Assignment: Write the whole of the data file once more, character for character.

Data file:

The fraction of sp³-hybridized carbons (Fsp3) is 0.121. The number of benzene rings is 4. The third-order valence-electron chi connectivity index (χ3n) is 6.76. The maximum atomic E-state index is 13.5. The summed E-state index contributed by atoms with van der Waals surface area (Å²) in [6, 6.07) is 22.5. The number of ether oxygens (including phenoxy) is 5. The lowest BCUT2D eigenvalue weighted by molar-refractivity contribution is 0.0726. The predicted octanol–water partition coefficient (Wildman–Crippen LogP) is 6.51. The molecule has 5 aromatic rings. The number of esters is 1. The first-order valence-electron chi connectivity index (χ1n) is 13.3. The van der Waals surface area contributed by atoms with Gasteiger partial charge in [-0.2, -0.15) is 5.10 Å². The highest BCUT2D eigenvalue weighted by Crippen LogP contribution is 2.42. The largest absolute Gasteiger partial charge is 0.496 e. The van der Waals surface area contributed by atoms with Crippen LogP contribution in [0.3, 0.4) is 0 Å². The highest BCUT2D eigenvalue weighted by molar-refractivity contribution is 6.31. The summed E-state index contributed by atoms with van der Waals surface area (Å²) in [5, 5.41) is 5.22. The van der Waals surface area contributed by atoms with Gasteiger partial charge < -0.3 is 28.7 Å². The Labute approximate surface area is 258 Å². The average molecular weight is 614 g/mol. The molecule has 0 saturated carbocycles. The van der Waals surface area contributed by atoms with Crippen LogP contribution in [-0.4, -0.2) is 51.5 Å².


The fraction of sp³-hybridized carbons (Fsp3) is 0.121. The number of benzene rings is 4. The third-order valence-electron chi connectivity index (χ3n) is 6.76. The maximum atomic E-state index is 13.5. The summed E-state index contributed by atoms with van der Waals surface area (Å²) in [6, 6.07) is 22.5. The number of ether oxygens (including phenoxy) is 5. The lowest BCUT2D eigenvalue weighted by molar-refractivity contribution is 0.0726. The predicted octanol–water partition coefficient (Wildman–Crippen LogP) is 6.51. The molecule has 5 aromatic rings. The number of esters is 1. The first-order valence-electron chi connectivity index (χ1n) is 13.3. The van der Waals surface area contributed by atoms with Gasteiger partial charge in [-0.2, -0.15) is 5.10 Å². The highest BCUT2D eigenvalue weighted by Crippen LogP contribution is 2.42. The largest absolute Gasteiger partial charge is 0.496 e. The van der Waals surface area contributed by atoms with Crippen LogP contribution in [0.3, 0.4) is 0 Å². The highest BCUT2D eigenvalue weighted by molar-refractivity contribution is 6.31. The summed E-state index contributed by atoms with van der Waals surface area (Å²) in [5, 5.41) is 5.22. The van der Waals surface area contributed by atoms with Gasteiger partial charge < -0.3 is 28.7 Å². The Labute approximate surface area is 258 Å². The average molecular weight is 614 g/mol. The molecule has 0 saturated carbocycles. The van der Waals surface area contributed by atoms with Crippen LogP contribution in [-0.4, -0.2) is 51.5 Å².